You Can’t Handle The Truth
Mar 26 2009

Brian Clark at Copyblogger did a post recently called How to Tell the Truth that was just spot on.  I LOVED it because it is so true.  It’s a short post and I was trying to think about how to summarize it, but I just can’t because it’s so perfect.  So I hope Brian doesn’t get upset with me for quoting it verbatim here:

“Everyone wants the truth, right?

Ask your spouse or your boss or your employees or your customers… they’ll tell you all they want is the truth.

But that’s a lie.

We hate the truth. Our reaction to real truth is hostility and fear.

Do we really want to hear the truth about why we’re fat, or why we’re broke, or why our kids are under-achieving? Tough stuff to process for most.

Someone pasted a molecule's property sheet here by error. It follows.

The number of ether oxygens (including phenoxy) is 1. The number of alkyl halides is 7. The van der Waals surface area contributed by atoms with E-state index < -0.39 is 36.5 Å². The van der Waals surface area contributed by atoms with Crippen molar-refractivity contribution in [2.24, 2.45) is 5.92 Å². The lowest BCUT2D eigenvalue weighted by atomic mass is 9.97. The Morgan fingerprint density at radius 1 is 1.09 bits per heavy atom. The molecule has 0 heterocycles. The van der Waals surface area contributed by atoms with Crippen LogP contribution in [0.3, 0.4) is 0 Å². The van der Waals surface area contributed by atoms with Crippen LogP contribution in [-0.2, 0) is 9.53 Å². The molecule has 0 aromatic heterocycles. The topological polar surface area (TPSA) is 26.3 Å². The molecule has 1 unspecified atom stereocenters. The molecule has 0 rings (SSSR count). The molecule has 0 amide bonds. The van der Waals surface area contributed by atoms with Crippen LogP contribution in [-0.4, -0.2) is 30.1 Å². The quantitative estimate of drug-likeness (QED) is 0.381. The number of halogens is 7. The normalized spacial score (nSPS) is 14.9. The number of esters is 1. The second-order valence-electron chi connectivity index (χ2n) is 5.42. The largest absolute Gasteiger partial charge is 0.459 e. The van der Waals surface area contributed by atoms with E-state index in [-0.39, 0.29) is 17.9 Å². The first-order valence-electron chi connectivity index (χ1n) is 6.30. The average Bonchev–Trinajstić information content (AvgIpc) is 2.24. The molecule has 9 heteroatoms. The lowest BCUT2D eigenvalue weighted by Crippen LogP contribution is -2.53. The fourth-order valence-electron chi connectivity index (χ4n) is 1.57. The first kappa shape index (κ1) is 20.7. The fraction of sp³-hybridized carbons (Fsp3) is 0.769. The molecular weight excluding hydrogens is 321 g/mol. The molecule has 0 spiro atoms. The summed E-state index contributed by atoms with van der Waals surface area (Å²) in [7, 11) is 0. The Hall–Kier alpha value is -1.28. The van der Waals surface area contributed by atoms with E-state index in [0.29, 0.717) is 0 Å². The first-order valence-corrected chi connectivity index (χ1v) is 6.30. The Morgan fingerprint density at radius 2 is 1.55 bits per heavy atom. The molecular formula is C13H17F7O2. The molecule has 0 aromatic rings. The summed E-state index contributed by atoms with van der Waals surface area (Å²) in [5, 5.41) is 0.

And yet telling the simple raw truth is one of the most effective attention and persuasion tactics available. Especially these days, with people sick to death of being lied to and betrayed.

But if people reject what you say, truth or not, you’re back where you started.

Guys like Buddha and Jesus had this problem.

The solution remains the same.

Tell a story.”

I sent the post to my friend, Robb Lanum (a screen writer), and he liked it too and added “Don’t let the truth get in the way of a good story.”